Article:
Unite trade union to lodge claims for pay rises
Conference hears of moves to disengage with Labour Party
Unite regional secretary Jimmy Kelly: said the downward drift in wages over recent years had been bad for society, the economy and workers. Photograph: Cyril Byrne/The Irish Times
The Unite trade union is to lodge claims for pay rises in different parts of the economy where it has strong representation.
Speaking at the union’s Irish policy conference in Belfast today, regional secretary Jimmy Kelly said the downward drift in wages over recent years had been bad for society, the economy and workers.
“Where we have strength within the different sectors of the economy we are going to be backing up that (the pay claim) with what we see as the appropriate action to defend workers first of all, to defend workers’ rights and improve and increase wages. That has to be the agenda. We have had too many years of the opposite happening, wages being cut, wages being frozen. That has to stop.”
Mr Kelly also said the union was disengaging from the Labour Party. He said the recent move by the Government to introduce cuts on workers’ wages in the public service was the final tipping point.
He said Unite currently donated up to €30,000 to the Labour Party each year but the first meeting of its new executive would reconsider this. He said the conference had sought this freeze in donation to be a temporary measure to see if the Labour Party “would do the decent thing” in relation to union recognition, pension protections and workers’ rights.
”If they do not it will be a permanent disaffiliation,” he said.
Mr Kelly told delegates in his address to the conference that there was a real sense among working people that the trade union movement was not doing enough to protect their interests and their living standards, “never mind working to create a different world”.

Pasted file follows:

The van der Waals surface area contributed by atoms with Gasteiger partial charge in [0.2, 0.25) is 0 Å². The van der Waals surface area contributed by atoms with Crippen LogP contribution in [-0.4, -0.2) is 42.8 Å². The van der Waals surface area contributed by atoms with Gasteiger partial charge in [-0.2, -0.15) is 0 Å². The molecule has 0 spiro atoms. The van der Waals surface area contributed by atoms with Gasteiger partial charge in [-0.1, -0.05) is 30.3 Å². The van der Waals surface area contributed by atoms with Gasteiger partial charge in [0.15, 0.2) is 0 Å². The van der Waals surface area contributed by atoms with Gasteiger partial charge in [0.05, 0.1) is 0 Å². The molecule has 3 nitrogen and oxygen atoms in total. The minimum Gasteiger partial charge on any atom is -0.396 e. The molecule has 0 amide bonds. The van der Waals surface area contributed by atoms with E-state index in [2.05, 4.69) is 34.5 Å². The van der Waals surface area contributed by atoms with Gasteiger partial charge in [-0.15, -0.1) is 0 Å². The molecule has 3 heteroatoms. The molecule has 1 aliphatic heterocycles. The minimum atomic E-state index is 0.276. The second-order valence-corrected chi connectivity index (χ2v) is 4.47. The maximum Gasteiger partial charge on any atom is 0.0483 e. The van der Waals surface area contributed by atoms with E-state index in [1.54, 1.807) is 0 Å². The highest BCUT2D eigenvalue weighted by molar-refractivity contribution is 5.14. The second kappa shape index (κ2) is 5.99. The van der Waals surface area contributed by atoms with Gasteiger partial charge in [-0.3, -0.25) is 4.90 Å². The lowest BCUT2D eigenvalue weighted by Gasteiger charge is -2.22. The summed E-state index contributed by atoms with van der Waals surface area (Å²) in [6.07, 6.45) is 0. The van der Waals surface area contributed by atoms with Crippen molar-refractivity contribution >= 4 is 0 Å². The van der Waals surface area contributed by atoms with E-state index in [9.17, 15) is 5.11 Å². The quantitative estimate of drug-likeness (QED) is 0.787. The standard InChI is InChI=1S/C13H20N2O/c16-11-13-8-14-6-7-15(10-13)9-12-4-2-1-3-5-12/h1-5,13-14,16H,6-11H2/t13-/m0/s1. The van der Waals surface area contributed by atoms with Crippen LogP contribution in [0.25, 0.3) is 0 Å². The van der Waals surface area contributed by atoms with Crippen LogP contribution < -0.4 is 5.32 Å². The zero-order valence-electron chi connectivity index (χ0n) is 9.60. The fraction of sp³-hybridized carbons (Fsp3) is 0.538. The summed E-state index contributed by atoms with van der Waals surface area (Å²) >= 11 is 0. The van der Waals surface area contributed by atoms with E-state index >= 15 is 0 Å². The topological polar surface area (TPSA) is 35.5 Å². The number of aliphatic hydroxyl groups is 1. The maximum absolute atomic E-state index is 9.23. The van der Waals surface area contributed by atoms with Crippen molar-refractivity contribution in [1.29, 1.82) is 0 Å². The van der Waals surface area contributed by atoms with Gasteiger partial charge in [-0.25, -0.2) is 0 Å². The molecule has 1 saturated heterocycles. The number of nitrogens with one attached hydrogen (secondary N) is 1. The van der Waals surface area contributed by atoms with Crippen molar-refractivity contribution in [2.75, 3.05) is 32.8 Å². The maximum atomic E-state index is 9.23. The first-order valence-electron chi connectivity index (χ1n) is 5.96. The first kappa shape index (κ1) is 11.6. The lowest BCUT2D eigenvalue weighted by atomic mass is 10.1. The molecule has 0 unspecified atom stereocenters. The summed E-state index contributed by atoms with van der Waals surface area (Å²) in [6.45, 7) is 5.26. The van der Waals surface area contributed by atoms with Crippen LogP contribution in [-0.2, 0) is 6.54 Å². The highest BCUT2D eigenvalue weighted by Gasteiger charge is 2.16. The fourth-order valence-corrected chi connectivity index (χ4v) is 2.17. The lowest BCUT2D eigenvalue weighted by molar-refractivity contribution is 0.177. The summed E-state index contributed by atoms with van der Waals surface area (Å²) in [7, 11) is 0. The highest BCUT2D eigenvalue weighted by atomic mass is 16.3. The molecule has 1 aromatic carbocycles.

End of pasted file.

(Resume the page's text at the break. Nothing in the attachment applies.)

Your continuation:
He said the Government in Dublin had on three occasions in recent years attacked the wages and conditions of its employees but the trade union movement had been unable to protect its members.
He said the concept of collective bargaining in the public service had now been torn up.
Mr Kelly said in the wider economy the strategy of the Fine Gael-led Government was to restore profits and drive profits at the expense of the living standards of workers, public services and public investment. He said that was the goal of austerity.
“That is why Unite says that you do not negotiate with austerity. You do not compromise with it, you do not rationalise it, you do not seek to make it fairer because it cannot be fair.”
He said there was only one way to deal with austerity and that was to defeat it.
“We are paraded around the world as an example of a people who have resigned themselves to austerity. And yet when the trade union movement has called on people to express their opposition to Government policies, the turnout has been massive - from the public sector strike in the North to days of action in the Republic,” he said.
“This does not suggest a resigned people. It shows that people will participate, will demonstrate when they are confident in the leadership. The trade union movement, which represents over 800,000 workers on this island, is in the best position to lead that opposition and lead that alternative.”